Release of genetically modified plants - ethical requirements, 2012. Ethical treatment of fish, 2014. Freedom of research and ... Gene Technology for Food - Ethical considerations for the marketing of genetically modified foodstuffs and animal feed, 2003. ... The Dignity of Living Beings with regard to Plants. Moral consideration of plants for their own sake, 2008. Synthetic biology. ... "The dignity of living beings with regard to plants - Moral consideration of plants for their own sake". Website of the Federal ...

*Monsanto

"The race towards the first genetically modified plant". Plant Biotech News. 19 June 2013. Dorothy Leonard-Barton, Gary P. ... Monsanto scientists were among the first to genetically modify a plant cell, publishing their results in 1983. Five years later ... In 2003 Brazil allowed a one-year exemption when GM soy was found in fields planted in the state of Rio Grande do Sul. This was ... BBC News (June 3, 2003). "Brazil Approves Law to Legalize Genetically Modified Crops". Enn.com (March 4, 2005). "郎咸平:孟山都的转基因帝国- ...

*Timeline of Monsanto

"The race towards the first genetically modified plant". Plant Biotech News. 19 June 2013. "KEMNER v. MONSANTO CO. - July 22, ... Genetically Altered Potato Ok'd For Crops Lawrence Journal-World, May 6, 1995. "The Roundup Ready Controversy". Web.mit.edu. ...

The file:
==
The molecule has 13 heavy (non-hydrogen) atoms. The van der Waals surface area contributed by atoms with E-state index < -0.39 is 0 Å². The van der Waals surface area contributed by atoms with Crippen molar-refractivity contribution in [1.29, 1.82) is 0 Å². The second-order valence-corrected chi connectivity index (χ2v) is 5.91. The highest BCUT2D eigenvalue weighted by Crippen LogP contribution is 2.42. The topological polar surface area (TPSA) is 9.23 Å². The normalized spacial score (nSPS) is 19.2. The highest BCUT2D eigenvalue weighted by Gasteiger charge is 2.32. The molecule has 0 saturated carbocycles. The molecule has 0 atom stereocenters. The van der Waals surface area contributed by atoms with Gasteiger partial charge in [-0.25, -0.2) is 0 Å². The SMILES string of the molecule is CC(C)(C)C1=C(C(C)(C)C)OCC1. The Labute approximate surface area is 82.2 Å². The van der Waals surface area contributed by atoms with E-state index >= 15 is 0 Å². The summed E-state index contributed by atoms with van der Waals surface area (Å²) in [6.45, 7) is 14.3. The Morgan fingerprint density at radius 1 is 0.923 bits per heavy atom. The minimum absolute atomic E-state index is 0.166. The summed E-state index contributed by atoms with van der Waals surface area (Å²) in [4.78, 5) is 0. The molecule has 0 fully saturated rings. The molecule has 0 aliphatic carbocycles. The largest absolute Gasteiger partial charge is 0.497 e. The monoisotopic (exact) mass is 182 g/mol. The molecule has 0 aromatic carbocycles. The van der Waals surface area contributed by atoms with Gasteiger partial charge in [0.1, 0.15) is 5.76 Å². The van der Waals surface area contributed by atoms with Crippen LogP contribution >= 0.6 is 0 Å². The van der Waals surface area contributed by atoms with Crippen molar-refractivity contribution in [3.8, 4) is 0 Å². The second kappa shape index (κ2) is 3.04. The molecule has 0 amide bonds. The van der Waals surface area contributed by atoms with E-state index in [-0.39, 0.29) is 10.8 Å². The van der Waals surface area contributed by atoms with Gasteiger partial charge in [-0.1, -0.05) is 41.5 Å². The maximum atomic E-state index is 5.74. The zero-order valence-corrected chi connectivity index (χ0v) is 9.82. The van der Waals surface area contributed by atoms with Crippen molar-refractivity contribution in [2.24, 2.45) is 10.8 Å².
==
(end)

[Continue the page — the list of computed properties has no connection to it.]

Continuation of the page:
*Flavr Savr

... a genetically modified tomato, was the first commercially grown genetically engineered food to be granted a license for human ... unmodified tomatoes are picked before fully ripened and are then artificially ripened using ethylene gas which acts as a plant ... Don Grierson was involved in the research to make the genetically modified tomato. Due to the characteristics of the tomato, it ... House of Commons Science; Technology Committee (May 18, 1999). "Scientific Advisory System: Genetically Modified Foods". ...
Read "Cytokinin regulates differentially expression of P AHK -GUS constructs in transgenic Arabidopsis thaliana plants, Russian Journal of Plant Physiology" on DeepDyve, the largest online rental service for scholarly research with thousands of academic publications available at your fingertips.
In another opinion, the GMO Panel reviewed its previous assessments of individual GM plants containing ARMG taking into account the findings and conclusions of the joint opinion of the GMO and BIOHAZ Panels. The GMO Panel concluded that its previous risk assessments on the use of the nptII marker gene in GM plants are consistent with the risk assessment strategy described in the joint opinion and that no new scientific evidence has become available that would prompt it to change its previous opinions[3] on these GM plants.. Following the adoption of the joint opinion of the GMO and BIOHAZ Panels, EFSA asked the panels to consider whether the minority opinions required any clarification of the joint opinion or additional scientific work. The Panel chairs responded that the minority opinions had been extensively considered during the preparation of the joint opinion and no further clarification or scientific work were needed at this time.. In their joint opinion, the GMO and BIOHAZ Panels ...